DUCK SOUP: No Net Gain For Elected Officials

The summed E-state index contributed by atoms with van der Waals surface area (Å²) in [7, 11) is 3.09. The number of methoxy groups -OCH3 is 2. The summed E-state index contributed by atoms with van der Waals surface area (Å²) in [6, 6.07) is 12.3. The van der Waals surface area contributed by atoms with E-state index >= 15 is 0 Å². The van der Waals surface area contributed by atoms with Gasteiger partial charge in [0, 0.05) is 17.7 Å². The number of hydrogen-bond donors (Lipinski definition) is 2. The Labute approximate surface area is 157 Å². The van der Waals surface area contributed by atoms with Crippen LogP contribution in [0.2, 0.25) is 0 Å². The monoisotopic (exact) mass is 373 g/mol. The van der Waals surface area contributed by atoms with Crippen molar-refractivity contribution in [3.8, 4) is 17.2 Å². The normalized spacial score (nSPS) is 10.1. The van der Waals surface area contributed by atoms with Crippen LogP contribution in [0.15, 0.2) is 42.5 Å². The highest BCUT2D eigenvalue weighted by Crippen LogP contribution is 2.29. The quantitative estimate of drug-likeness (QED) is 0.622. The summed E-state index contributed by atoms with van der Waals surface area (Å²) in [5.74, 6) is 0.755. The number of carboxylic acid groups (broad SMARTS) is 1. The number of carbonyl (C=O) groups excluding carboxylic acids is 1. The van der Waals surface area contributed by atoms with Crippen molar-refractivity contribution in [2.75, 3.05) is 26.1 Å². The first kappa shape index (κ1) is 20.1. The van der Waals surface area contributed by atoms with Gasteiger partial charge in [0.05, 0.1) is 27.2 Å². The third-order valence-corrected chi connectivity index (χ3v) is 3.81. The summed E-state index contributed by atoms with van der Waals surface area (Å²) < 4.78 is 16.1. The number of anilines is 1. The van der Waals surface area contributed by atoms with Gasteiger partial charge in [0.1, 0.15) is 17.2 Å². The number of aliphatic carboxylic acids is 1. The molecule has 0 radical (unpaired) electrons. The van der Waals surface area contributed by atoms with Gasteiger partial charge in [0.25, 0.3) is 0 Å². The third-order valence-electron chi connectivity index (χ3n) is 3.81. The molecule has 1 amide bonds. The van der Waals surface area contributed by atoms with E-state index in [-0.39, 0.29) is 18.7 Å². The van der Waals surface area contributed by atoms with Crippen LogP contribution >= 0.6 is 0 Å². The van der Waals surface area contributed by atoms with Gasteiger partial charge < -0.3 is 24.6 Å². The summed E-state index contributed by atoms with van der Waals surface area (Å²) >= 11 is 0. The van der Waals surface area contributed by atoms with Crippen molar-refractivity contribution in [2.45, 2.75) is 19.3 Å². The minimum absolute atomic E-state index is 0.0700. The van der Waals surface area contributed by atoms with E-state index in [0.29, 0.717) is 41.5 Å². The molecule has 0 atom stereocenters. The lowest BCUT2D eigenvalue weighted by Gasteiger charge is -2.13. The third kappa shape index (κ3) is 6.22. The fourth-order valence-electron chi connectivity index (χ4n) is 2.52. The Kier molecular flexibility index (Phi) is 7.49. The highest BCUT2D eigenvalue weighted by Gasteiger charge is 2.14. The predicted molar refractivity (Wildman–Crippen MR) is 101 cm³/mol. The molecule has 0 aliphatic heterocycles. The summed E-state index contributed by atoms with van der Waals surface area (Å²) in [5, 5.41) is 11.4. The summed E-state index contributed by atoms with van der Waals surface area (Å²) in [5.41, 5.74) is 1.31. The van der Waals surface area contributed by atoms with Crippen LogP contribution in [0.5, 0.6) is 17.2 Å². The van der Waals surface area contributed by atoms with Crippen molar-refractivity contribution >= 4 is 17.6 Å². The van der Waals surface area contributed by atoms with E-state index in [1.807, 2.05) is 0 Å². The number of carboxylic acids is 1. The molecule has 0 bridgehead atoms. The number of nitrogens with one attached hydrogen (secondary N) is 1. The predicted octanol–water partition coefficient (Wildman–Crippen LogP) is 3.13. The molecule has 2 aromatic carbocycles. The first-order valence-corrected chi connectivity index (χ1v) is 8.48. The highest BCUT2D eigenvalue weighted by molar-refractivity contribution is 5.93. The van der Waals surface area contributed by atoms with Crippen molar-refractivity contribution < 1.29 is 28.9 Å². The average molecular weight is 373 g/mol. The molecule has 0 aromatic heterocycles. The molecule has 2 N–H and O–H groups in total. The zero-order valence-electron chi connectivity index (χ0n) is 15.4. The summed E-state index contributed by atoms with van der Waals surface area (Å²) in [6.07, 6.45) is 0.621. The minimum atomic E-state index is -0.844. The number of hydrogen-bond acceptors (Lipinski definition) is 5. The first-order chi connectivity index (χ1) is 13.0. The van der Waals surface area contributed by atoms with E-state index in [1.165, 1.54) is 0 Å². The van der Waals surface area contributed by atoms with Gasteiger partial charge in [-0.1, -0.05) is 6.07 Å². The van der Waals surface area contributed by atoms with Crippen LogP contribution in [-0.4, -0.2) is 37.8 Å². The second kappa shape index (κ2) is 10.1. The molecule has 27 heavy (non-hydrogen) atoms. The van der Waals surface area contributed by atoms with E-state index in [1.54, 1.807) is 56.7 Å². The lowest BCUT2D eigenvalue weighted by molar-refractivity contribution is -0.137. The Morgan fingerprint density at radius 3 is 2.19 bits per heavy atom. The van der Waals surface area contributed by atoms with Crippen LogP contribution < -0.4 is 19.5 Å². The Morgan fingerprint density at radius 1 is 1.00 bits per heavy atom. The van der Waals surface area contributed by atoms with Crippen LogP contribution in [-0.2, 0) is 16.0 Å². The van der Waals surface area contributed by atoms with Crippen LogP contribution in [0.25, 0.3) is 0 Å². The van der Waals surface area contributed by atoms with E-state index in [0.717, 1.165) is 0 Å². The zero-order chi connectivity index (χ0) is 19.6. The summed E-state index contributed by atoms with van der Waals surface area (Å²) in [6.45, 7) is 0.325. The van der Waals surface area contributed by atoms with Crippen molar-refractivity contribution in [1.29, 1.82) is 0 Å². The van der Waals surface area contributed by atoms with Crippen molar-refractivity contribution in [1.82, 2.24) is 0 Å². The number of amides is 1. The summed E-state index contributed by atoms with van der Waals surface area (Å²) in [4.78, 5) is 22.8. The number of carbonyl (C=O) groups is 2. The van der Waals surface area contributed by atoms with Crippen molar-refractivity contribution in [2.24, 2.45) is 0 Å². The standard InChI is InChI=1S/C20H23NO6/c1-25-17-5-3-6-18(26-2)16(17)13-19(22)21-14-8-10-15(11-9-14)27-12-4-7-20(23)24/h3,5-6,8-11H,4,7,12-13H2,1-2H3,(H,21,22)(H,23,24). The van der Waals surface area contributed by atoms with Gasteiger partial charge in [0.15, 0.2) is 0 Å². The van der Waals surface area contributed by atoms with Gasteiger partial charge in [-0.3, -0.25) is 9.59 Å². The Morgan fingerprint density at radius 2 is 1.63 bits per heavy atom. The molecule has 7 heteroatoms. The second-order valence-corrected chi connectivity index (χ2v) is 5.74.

No net gain? In June a Western North Carolina congressman released a financial disclosure statement which indicated he had tripled his personal fortune in the past couple of years in office. While some folks might have been surprised that he is worth a cool $12 million today, the news itself is old hat. We are long accustomed to seeing elected officials get rich or richer. Not that there is necessarily any chicanery going on, mind you. We just seem to elect people who are very good with money.When Bill Clinton was governor of Arkansas, Hillary Rodham Clinton had a streak of beginner's luck in commodity trading. And it turns out that Mrs. Clinton's arch nemesis in the Senate, Alfonse D'Amato, had similar good fortune with a one day bonanza in the stock market -- this while he was chairman of the Senate committee charged with regulating Wall Street. It's amazing how financial blessings just seem to shower down on those in power: Pennies from heaven, I suppose.I wouldn't want to be the one to rain on their parades, but I have stumbled on a better idea: No net gain. Just imagine what it would mean if the holders of full time elected office were required to show no net gain in personal worth during their terms. Perhaps we could let them keep pace with inflation so they didn't lose ground either. Anything over and above that increase would have to be donated to charity or used to pay down the national debt. Most Senators and Congressmen and Governors and Presidents are at great pains to describe themselves as public servants. Way back in 1835 Senator John C. Calhoun told his cohorts, "The very essence of a free government consists in considering offices as public trusts." You hear that idea repeated all the time. We could let them put their claims on the line. If they want to take time out of their successful and exciting lives to serve us, they should be willing to ignore personal profit during that service. It's not as if they aren't very well paid for their efforts, congressional, gubernatorial and presidential wages are six figures, with expense accounts and paid staff to boot. There would no longer be any hint of indiscretion because of their lucky financial dealings, no question about the legitimacy of their personal wealth. And while sleazy corporations and lobbyists could still pay off compliant legislators after they were out of office, at least the incentive would be less. Why reward someone who can no longer carry your water? This could be better than term limits, too. Honest citizens who wanted to make a difference would take time out to run for office but return to their real lives after a term or two. Dishonest officials expecting to collect post-term I.O.U.s might want to quit sooner rather than later, to cash in on their blood money while they are young enough to enjoy it.While we're housecleaning we could follow the British example and ban political advertising too. In Britain television provides equal time for candidates to explain their positions, or for debates. Newspapers cover elections as civic affairs, not Madison Avenue horse races. The media will kick and scream at being denied all that ad revenue, but once the dust settles we would see a profound change in the way our government works. The money connection is the most sizable loose screw in our modern electoral system. Real reform is simple -- a few turns with a screwdriver and a whole passel of loopholes would disappear. Those who claim it is complicated are only trying to preserve their pipeline to big bucks while they pretend to work for change. Ask the candidates for high office if they might be willing to serve the country instead of just serving themselves.